Home > HAIR LOSS JOURNAL > Types of Hair Loss > Hair Loss in Women > Reasons for Hair Loss in Women

5 Reasons for Hair Loss in Women: Your Complete Guide

Hair loss in women, also known most commonly as female pattern hair loss or androgenetic alopecia, is a common condition that can affect women of all ages. It is characterised by gradual thinning of the hair on the scalp, primarily at the crown and the front of the head. Unlike male pattern baldness, which often results in complete baldness, female pattern hair loss typically leads to diffuse hair thinning.

Androgenic alopecia is not the only reason some women lose hair. Here are various other reasons why some women experience hair loss:

Reason for Hair Loss in Women #1: Ageing

Hair loss in women due to aging is a common phenomenon and is often referred to as "senescent alopecia." As women age, various factors contribute to changes in hair health and density. Here's how aging can impact hair loss in women:

Decreased Hair Follicle Size: With age, the size of hair follicles tends to decrease. This can lead to thinner and finer hair strands

Reduced Hair Growth Cycle: The hair growth cycle consists of three phases: anagen (growth), catagen (transitional), and telogen (resting). As people age, the anagen phase may become shorter, leading to fewer hair strands in the growth phase and more in the resting and shedding phases.

Hormonal Changes: Hormonal fluctuations are common during menopause and perimenopause. Reduced levels of estrogen and progesterone can affect hair growth, making hair strands thinner and more prone to breakage.

Androgenetic Alopecia: While female pattern hair loss can start at any age, it often becomes more noticeable with age. Genetic factors and hormonal changes interact to cause thinning of the hair primarily on the crown of the head.

Nutrient Absorption: As people age, the body's ability to absorb nutrients from the diet may decline. This can impact hair health, as hair requires a range of vitamins, minerals, and proteins for optimal growth.

Slower Hair Regeneration: Hair regeneration and turnover might slow down with age. This means that the rate at which new hair grows to replace shed hair can be slower, leading to a gradual reduction in hair density.

Decreased Sebum Production: The scalp produces natural oils (sebum) that moisturize and protect the hair. With age, sebum production can decrease, leading to dryness and potential damage to hair strands.

Stress and Lifestyle Factors: Over time, accumulated stress and the effects of a less healthy lifestyle (lack of exercise, poor nutrition, inadequate sleep) can contribute to hair thinning.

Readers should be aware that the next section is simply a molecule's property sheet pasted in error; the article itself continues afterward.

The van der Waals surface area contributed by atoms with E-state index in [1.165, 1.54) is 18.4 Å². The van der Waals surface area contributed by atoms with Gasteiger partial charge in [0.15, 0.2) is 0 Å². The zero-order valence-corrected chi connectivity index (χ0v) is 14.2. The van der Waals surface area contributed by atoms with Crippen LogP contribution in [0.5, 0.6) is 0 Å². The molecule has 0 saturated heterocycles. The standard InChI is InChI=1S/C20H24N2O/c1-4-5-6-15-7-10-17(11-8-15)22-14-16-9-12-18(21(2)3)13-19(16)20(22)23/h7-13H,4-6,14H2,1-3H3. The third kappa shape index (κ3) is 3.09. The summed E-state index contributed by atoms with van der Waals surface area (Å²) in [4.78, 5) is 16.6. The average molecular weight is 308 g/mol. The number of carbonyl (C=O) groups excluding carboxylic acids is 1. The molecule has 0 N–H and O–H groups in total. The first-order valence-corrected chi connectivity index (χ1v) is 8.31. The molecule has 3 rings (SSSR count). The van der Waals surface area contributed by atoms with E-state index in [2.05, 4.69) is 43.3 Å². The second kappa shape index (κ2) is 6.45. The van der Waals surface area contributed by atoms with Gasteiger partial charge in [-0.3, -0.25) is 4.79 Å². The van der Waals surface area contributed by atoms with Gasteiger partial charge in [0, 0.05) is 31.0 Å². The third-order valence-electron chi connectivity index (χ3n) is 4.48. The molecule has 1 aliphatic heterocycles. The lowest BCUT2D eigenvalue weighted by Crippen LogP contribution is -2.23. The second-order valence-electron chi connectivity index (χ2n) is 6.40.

Reason for Hair Loss in Women #2: Post pregnancy

Post-pregnancy hair loss, also known as postpartum hair loss or telogen effluvium, is a common phenomenon that many women experience after giving birth. This temporary hair shedding usually occurs a few months after delivery and can be alarming for new mothers.

Here's why post-pregnancy hair loss happens and what you can expect:

Hormonal Changes: During pregnancy, increased levels of estrogen prolong the hair's growth phase, leading to thicker and fuller hair. After childbirth, hormone levels rapidly drop, causing many hair follicles to enter the resting (telogen) phase. This simultaneous shedding of resting hairs is what leads to noticeable hair loss.

Telogen Effluvium: Postpartum hair loss is a type of telogen effluvium, a condition where more hairs than usual enter the telogen phase and subsequently shed. This process can continue for several months, causing the appearance of thinning hair.

Timing: Postpartum hair loss typically starts around three to four months after childbirth and can last up to a year. It's most noticeable during the first few months after it starts.

It's important to note that while post-pregnancy hair loss is common and usually resolves on its own, not all cases of hair loss are related to this phenomenon.

Reason for Hair Loss in Women #3: Androgenic Predisposition

Androgenic predisposition, often referred to as genetic predisposition or susceptibility, relates to an individual's inherited likelihood to develop certain conditions or traits that are influenced by androgens, which are a group of hormones including testosterone and its derivatives.